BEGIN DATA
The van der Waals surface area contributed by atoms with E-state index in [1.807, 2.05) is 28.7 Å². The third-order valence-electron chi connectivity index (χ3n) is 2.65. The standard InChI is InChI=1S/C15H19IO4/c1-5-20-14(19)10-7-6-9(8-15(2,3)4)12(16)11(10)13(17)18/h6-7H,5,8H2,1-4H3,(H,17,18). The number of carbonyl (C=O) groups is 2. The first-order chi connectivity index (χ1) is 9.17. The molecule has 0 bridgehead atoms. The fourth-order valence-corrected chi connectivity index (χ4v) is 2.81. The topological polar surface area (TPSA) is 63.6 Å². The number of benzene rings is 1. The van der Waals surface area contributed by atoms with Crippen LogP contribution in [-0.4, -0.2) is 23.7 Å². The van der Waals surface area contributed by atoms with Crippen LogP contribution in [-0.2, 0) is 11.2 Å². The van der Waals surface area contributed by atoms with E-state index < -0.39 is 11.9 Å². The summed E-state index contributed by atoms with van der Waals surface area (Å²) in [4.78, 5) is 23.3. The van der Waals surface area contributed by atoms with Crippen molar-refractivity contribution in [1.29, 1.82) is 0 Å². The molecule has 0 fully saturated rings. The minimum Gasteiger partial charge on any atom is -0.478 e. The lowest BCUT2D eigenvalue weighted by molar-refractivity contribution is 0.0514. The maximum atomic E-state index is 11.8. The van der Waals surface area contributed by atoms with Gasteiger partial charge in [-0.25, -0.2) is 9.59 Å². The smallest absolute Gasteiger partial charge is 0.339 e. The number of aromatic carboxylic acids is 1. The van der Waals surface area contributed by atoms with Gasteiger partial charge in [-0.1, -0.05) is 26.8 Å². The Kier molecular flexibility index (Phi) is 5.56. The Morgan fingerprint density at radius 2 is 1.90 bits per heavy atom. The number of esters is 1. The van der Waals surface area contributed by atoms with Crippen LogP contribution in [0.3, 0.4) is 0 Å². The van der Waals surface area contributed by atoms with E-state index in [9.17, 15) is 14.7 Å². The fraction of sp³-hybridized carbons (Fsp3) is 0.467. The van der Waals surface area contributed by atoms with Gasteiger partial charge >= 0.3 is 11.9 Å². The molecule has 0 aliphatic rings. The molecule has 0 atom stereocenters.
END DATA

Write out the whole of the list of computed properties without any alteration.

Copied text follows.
The van der Waals surface area contributed by atoms with E-state index in [1.807, 2.05) is 28.7 Å². The third-order valence-electron chi connectivity index (χ3n) is 2.65. The standard InChI is InChI=1S/C15H19IO4/c1-5-20-14(19)10-7-6-9(8-15(2,3)4)12(16)11(10)13(17)18/h6-7H,5,8H2,1-4H3,(H,17,18). The number of carbonyl (C=O) groups is 2. The first-order chi connectivity index (χ1) is 9.17. The molecule has 0 bridgehead atoms. The fourth-order valence-corrected chi connectivity index (χ4v) is 2.81. The topological polar surface area (TPSA) is 63.6 Å². The number of benzene rings is 1. The van der Waals surface area contributed by atoms with Crippen LogP contribution in [-0.4, -0.2) is 23.7 Å². The van der Waals surface area contributed by atoms with Crippen LogP contribution in [-0.2, 0) is 11.2 Å². The van der Waals surface area contributed by atoms with E-state index < -0.39 is 11.9 Å². The summed E-state index contributed by atoms with van der Waals surface area (Å²) in [4.78, 5) is 23.3. The van der Waals surface area contributed by atoms with Crippen molar-refractivity contribution in [1.29, 1.82) is 0 Å². The molecule has 0 fully saturated rings. The minimum Gasteiger partial charge on any atom is -0.478 e. The lowest BCUT2D eigenvalue weighted by molar-refractivity contribution is 0.0514. The maximum atomic E-state index is 11.8. The van der Waals surface area contributed by atoms with Gasteiger partial charge in [-0.25, -0.2) is 9.59 Å². The smallest absolute Gasteiger partial charge is 0.339 e. The number of aromatic carboxylic acids is 1. The van der Waals surface area contributed by atoms with Gasteiger partial charge in [-0.1, -0.05) is 26.8 Å². The Kier molecular flexibility index (Phi) is 5.56. The Morgan fingerprint density at radius 2 is 1.90 bits per heavy atom. The number of esters is 1. The van der Waals surface area contributed by atoms with Crippen LogP contribution in [0.3, 0.4) is 0 Å². The van der Waals surface area contributed by atoms with E-state index in [9.17, 15) is 14.7 Å². The fraction of sp³-hybridized carbons (Fsp3) is 0.467. The van der Waals surface area contributed by atoms with Gasteiger partial charge >= 0.3 is 11.9 Å². The molecule has 0 aliphatic rings. The molecule has 0 atom stereocenters.